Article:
This surely wasn't the way friends and family envisioned this unfolding. Anybody but the Giants, Dallas Cowboys or Washington Football Team would've been more palatable. Twenty years or so ago, Judge coaching the Giants would have been blasphemous.

"She would've probably said, 'Can you try for the Eagles?'" Panariello said of Judge's mom, Denise, a school principal. "I know his dad would've had some words. That's for sure."

Judge's wife and kids are expected to make the trip, assuming they can figure it out with school Friday morning. Panariello and Stairiker will be among the crew of close friends in the building Thursday.

At this point, the Big Blue mandate is easy for them. Judge's friends are full converts and plan to support their pal at the expense of their former obsession.

Panariello had arranged to get tickets for a crew of six, but that plan wasn't going to fly. There are perks that come with this job.

"Joe was like, 'Wait a minute. Why don't you just have me do this for you guys?' He was like, 'I'd love to have you there as a group.'

"My reason for it was we just wanted to be there to support him. We'd get there somehow for him, and he was like, 'Nah, absolutely not!'"

All that matters is that friends will be there -- as will Judge's family, including uncles, cousins and more.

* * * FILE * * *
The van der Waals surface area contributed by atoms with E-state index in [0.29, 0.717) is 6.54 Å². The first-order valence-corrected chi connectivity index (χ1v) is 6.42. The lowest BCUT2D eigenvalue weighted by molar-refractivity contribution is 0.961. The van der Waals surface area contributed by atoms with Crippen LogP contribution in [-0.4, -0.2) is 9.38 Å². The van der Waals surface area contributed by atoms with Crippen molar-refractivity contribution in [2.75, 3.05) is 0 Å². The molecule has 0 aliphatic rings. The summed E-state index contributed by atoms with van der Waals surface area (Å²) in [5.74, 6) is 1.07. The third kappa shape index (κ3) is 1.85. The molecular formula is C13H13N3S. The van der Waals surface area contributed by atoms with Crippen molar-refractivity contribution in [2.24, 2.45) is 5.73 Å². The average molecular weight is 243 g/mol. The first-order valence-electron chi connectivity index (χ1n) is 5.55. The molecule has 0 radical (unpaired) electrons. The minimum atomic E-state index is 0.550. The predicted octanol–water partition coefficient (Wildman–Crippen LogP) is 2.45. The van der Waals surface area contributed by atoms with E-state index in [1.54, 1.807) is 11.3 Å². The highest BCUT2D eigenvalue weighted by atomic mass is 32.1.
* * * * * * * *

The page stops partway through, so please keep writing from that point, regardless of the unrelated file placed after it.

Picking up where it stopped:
This will be the fourth time Judge has coached against the hometown Eagles. The first was in 2015, when a group of his friends made the trip to New England to witness a 35-28 Eagles victory that included a pair of special-teams touchdowns against Judge's unit. If that didn't make for some awkward postgame conversation, Super Bowl LII certainly did.

Panariello made the trip to Minnesota for that game, in which the Eagles won their first Super Bowl. He not only rooted for New England but also turned down the opportunity to attend the Eagles' postgame celebration party to spend time with his friend.

"He was like, 'Hey, you a little happy?'" Panariello recalled after seeing the team he rooted for most of his life win its first Super Bowl. "I was like, 'Can I say it? Yeah. You already won a couple.'"

Judge then returned to Philadelphia when the Patriots beat the Eagles 17-10 in November 2019 at Lincoln Financial Field.

That was special. But this is different, even if Judge downplays it all in his self-deprecating way.

"To be honest with you, it's not my first time going back to Philly as an opposing coach," he said Monday. "It's a great city. It has great, passionate fans. It's an excellent team. It's obviously a great rivalry. I grew up watching these games. They were always tough games, blue-collar-type games when the Eagles and the Giants were playing when I was growing up watching the games.

"Again, you're so focused on the opponent, the emotion doesn't really get tied into it. We just know we have a heckuva team we have to match up against."

The Patriots (and Eagles) are in the past for Judge now, but Thursday's game won't be the first time he has seen family or friends in Giants blue.

"My brother walked around in a [Lawrence Taylor] jersey his entire life, I think, mostly to make us mad because we were all rooting for the Eagles," Judge said. "Eventually you get used to seeing it, and you understand why he was wearing it."

Now the Giants jerseys worn by family members have a much different meaning.